• Chapter 13: Getting Started: Translations, Resources, and Methods
    • Translations: Not all translations are created equally, and different translation methods affect the reading
    • Tools & Resources: Brief introduction and explanations of how different tools/resources such as concordances, Bible commentaries, Bible atlases, etc. enhance your reading of Scripture
    • Methods: Brief overview of the 2 main categories of biblical criticism (historical criticism & literary analysis)
  • Chapter 14: Lectio Divina: Praying Scripture
    • An explanation on how to pray with Sacred Scripture so that it can penetrate your daily life.  Dr. Sri introduces the four basic steps of Lectio Divina
      • reading
      • meditation
      • prayer
      • contemplation
After reading The Bible Compass, I feel ready to start exploring Sacred Scripture through The Bible Timeline study.  Without The Bible Compass, I know I would have felt very intimidated and overwhelmed.  The Bible Compass gave me some very, very helpful tips and tools to access Scripture as a beginner and incorporate it into my daily prayer.  If you've ever felt overwhelmed and completely lost when it comes to reading the Bible, do yourself a favor and read The Bible Compass.  It will give you direction (it has the word "compass" in the title, after all!) and confidence that you are reading God's Word through the Church's lens.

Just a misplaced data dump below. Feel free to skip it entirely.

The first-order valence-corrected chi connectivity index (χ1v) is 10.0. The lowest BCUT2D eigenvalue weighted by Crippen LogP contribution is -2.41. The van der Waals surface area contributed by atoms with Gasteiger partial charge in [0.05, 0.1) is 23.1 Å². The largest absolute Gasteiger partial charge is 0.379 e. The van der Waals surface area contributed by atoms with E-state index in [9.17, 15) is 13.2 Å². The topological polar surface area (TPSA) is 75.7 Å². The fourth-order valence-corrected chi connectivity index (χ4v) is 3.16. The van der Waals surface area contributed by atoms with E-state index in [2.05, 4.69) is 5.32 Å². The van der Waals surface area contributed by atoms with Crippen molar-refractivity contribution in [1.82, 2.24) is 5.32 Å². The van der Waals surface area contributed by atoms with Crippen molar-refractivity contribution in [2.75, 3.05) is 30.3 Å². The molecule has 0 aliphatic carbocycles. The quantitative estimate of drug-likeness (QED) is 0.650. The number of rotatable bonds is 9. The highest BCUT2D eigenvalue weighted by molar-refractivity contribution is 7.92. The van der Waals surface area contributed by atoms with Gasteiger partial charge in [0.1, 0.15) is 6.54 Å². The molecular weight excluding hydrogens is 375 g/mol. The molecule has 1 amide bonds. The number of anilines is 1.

Thursday, April 18, 2013

Jane's Lunchtime Prayer

We took a little hiatus from daily Mass Wednesday and today because the kids have been overtired from a busy schedule.  This morning, little Walt walked to me with arms outstretched, tears rolling down his cheeks, and asked, "Binkie?  Night, night?" at 8:15!  My kids definitely belong to me--they love their sleep!  We plan to resume daily Mass on Monday.  In the meantime, I look forward to seeing if I can tell a difference in their behavior at Mass this weekend with Philip. 

About the time we started attending daily Mass, Jane started asking to pray for various people or things before saying the meal prayer.  As I started to lead the meal prayer at lunch yesterday, she interrupted me.  

"Mama?  Can we pray for Jesus?"  

"Of course," I said.  "What would you like to say?"

She thought for a few seconds.  "OK.  Dear Jesus, thank you for heaven."

"Oh, Janie, that is a beautiful prayer!  Is there anything else you'd like to say?"

She closed her eyes to think about it.  Her eyes popped open.  "Yes!  Thank you for dying on the cross to save us.  I am sorry you got all of those ouchies.  I will kiss them to make them feel better.  I will get you a band-aid.  Amen!"   

Jane and "The Child Jesus" statue in our parish courtyard
No wonder Jesus insisted that his disciples let the children come to him.  They love so purely and passionately, without seeking repayment or having an underlying agenda.  They just love.  Their prayers must be among his favorites.  

Wednesday, April 10, 2013

Happy Sibling Day!

Apparently today is "Sibling Day."  At least everyone on Facebook keeps posting pictures of themselves and their siblings, so I thought I'd find a few of my favorite pictures of myself and my siblings.  I love you, Dan, David, Jenny, Andy, and Matthew!

Daily Mass Day 2 & True Love